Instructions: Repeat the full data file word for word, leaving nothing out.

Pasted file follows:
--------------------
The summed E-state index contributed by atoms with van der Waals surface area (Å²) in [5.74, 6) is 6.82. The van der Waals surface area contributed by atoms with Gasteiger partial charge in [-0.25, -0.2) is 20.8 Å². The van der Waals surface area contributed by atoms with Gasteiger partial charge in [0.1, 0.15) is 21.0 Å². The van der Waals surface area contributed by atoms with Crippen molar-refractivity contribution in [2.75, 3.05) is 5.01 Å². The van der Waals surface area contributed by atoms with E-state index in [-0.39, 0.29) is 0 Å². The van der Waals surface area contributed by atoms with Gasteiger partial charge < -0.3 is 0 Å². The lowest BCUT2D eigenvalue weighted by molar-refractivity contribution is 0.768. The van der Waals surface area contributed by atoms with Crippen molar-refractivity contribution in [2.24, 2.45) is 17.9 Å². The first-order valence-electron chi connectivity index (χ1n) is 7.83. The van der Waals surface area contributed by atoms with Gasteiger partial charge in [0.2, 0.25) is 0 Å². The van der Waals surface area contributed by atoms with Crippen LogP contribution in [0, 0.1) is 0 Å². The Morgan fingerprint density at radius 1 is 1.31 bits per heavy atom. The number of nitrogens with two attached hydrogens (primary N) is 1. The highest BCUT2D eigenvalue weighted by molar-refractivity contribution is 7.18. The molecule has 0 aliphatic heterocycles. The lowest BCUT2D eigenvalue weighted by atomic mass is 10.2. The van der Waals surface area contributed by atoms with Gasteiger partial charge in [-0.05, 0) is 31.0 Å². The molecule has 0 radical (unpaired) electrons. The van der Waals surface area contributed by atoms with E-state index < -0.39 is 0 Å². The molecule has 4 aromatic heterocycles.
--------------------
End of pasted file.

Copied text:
The summed E-state index contributed by atoms with van der Waals surface area (Å²) in [5.74, 6) is 6.82. The van der Waals surface area contributed by atoms with Gasteiger partial charge in [-0.25, -0.2) is 20.8 Å². The van der Waals surface area contributed by atoms with Gasteiger partial charge in [0.1, 0.15) is 21.0 Å². The van der Waals surface area contributed by atoms with Crippen molar-refractivity contribution in [2.75, 3.05) is 5.01 Å². The van der Waals surface area contributed by atoms with E-state index in [-0.39, 0.29) is 0 Å². The van der Waals surface area contributed by atoms with Gasteiger partial charge < -0.3 is 0 Å². The lowest BCUT2D eigenvalue weighted by molar-refractivity contribution is 0.768. The van der Waals surface area contributed by atoms with Crippen molar-refractivity contribution in [2.24, 2.45) is 17.9 Å². The first-order valence-electron chi connectivity index (χ1n) is 7.83. The van der Waals surface area contributed by atoms with Gasteiger partial charge in [0.2, 0.25) is 0 Å². The van der Waals surface area contributed by atoms with Crippen LogP contribution in [0, 0.1) is 0 Å². The Morgan fingerprint density at radius 1 is 1.31 bits per heavy atom. The number of nitrogens with two attached hydrogens (primary N) is 1. The highest BCUT2D eigenvalue weighted by molar-refractivity contribution is 7.18. The molecule has 0 aliphatic heterocycles. The lowest BCUT2D eigenvalue weighted by atomic mass is 10.2. The van der Waals surface area contributed by atoms with Gasteiger partial charge in [-0.05, 0) is 31.0 Å². The molecule has 0 radical (unpaired) electrons. The van der Waals surface area contributed by atoms with E-state index < -0.39 is 0 Å². The molecule has 4 aromatic heterocycles.